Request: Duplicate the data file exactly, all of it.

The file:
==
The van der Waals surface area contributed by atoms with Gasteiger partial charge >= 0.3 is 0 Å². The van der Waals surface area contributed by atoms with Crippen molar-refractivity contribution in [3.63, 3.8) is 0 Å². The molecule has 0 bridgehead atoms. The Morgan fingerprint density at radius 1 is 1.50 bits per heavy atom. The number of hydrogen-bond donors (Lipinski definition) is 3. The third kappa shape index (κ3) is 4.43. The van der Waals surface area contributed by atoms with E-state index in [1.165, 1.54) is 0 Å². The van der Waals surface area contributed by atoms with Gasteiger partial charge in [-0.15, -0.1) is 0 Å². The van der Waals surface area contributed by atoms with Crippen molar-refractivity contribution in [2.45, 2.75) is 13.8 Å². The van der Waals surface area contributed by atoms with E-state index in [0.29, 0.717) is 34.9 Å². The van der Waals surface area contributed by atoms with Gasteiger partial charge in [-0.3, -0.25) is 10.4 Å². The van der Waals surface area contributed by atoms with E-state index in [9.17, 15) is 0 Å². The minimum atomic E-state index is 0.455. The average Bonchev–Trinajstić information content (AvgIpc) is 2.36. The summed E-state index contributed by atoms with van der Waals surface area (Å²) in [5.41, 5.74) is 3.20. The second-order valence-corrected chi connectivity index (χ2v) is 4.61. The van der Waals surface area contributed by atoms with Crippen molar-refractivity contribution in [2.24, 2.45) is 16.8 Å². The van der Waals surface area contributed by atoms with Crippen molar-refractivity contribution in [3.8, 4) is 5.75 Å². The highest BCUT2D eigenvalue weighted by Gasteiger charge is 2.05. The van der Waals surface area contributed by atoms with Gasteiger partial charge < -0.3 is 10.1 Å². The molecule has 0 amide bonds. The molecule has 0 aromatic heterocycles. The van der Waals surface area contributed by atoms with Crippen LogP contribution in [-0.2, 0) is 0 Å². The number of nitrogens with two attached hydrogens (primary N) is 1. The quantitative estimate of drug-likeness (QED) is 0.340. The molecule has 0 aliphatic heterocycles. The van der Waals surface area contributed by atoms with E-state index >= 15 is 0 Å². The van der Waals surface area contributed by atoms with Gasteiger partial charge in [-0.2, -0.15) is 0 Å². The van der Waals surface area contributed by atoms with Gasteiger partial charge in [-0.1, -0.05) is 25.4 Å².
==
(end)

The van der Waals surface area contributed by atoms with Gasteiger partial charge >= 0.3 is 0 Å². The van der Waals surface area contributed by atoms with Crippen molar-refractivity contribution in [3.63, 3.8) is 0 Å². The molecule has 0 bridgehead atoms. The Morgan fingerprint density at radius 1 is 1.50 bits per heavy atom. The number of hydrogen-bond donors (Lipinski definition) is 3. The third kappa shape index (κ3) is 4.43. The van der Waals surface area contributed by atoms with E-state index in [1.165, 1.54) is 0 Å². The van der Waals surface area contributed by atoms with Gasteiger partial charge in [-0.15, -0.1) is 0 Å². The van der Waals surface area contributed by atoms with Crippen molar-refractivity contribution in [2.45, 2.75) is 13.8 Å². The van der Waals surface area contributed by atoms with E-state index in [0.29, 0.717) is 34.9 Å². The van der Waals surface area contributed by atoms with Gasteiger partial charge in [-0.3, -0.25) is 10.4 Å². The van der Waals surface area contributed by atoms with E-state index in [9.17, 15) is 0 Å². The minimum atomic E-state index is 0.455. The average Bonchev–Trinajstić information content (AvgIpc) is 2.36. The summed E-state index contributed by atoms with van der Waals surface area (Å²) in [5.41, 5.74) is 3.20. The second-order valence-corrected chi connectivity index (χ2v) is 4.61. The van der Waals surface area contributed by atoms with Crippen molar-refractivity contribution in [2.24, 2.45) is 16.8 Å². The van der Waals surface area contributed by atoms with Crippen molar-refractivity contribution in [3.8, 4) is 5.75 Å². The highest BCUT2D eigenvalue weighted by Gasteiger charge is 2.05. The van der Waals surface area contributed by atoms with Gasteiger partial charge < -0.3 is 10.1 Å². The molecule has 0 amide bonds. The molecule has 0 aromatic heterocycles. The van der Waals surface area contributed by atoms with Crippen LogP contribution in [-0.2, 0) is 0 Å². The number of nitrogens with two attached hydrogens (primary N) is 1. The quantitative estimate of drug-likeness (QED) is 0.340. The molecule has 0 aliphatic heterocycles. The van der Waals surface area contributed by atoms with E-state index >= 15 is 0 Å². The van der Waals surface area contributed by atoms with Gasteiger partial charge in [-0.2, -0.15) is 0 Å². The van der Waals surface area contributed by atoms with Gasteiger partial charge in [-0.1, -0.05) is 25.4 Å².